Here's why India decided to stay out of RCEP— a free trade agreement
Regional Comprehensive Economic Partnership(RCEP) is a trade pact between 16 countries.
- Negotiations that lasted for seven years have concluded and India has decided to opt out of the pact.
- Indian industry fears that it will be outrun by foreign competition because of RCEP.
India has decided not to sign the Regional Comprehensive Economic Partnership (RCEP) after negotiations that lasted for seven years.
The free-trade agreement was being negotiated between Australia, China, India, Japan, New Zealand and Korea on one side and the 10 South East Asian countries— Indonesia, Thailand, Singapore, Malaysia, the Philippines, Vietnam, Myanmar, Brunei, Cambodia, Laos— on the other.
The idea behind RCEP is to make trade easier and tariffs lower for exporters from these countries. However, Indian companies are afraid that this agreement will give foreign players a free ride in the Indian market and put homegrown companies at a disadvantage.
But that is all free trade is all about—- increased competition, better deal for consumers, and weeding out the inefficient. But policies can’t entirely stand on ideology. It has to account for ground realities.
The five sectors in India that would have taken most of the hit from increased competition due to RCEP are textiles, dairy, steel, automobiles, and agricultural products.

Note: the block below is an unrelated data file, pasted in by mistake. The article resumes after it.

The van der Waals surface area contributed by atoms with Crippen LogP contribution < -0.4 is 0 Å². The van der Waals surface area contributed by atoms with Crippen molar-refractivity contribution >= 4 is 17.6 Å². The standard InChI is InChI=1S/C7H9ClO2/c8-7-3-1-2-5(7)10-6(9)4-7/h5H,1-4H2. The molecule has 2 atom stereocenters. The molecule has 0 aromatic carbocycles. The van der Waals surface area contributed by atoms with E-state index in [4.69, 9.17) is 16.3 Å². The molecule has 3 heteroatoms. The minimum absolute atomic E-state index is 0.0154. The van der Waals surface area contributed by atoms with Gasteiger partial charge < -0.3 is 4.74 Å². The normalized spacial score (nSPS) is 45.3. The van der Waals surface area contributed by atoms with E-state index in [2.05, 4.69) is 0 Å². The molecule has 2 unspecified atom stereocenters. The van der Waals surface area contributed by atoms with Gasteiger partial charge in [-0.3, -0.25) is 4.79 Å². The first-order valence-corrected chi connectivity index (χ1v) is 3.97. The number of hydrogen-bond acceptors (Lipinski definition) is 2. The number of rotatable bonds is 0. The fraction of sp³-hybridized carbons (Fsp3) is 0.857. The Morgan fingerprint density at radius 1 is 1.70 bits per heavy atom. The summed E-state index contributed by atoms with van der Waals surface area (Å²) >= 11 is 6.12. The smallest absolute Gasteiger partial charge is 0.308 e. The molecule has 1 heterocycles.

Out of these five textiles and steel have already lost a lot of export competitiveness in recent years. Car makers have been crushed under collapsing demand at home— sales have been declining for months together. The entry of foreign companies would have further squeezed the space.
Dairy has been a big point of contention. India is the world’s biggest consumer of milk and milk products and many Indian political outfits— even those close to the government— have sought to keep dairy out of the RCEP.
All these are sectors that employ a lot of people and if Indian companies fail to match foreign competition it may lead to large scale unemployment, which is already very high.
“Indian industry will have more to lose than gain if it agrees to a liberal tariff elimination schedule especially with respect to China.A separate tariff schedule for different partner countries has already been rejected by member countries," an earlier Niti Aayog report said.
"At a time of growing protectionism and US’s stance towards China opening our market to China can be prove to be disastrous given proper standards and processes are not in place in India. Trade agreements are a means to promote bilateral trade, with both parties benefiting as a result of trade complementarities. With China, India’s trade seem to be very skewed and China’s capacity overhang in most sectors may lead to a surge of imports into India with very limited access for Indian exports into the chinese market,” the report added.
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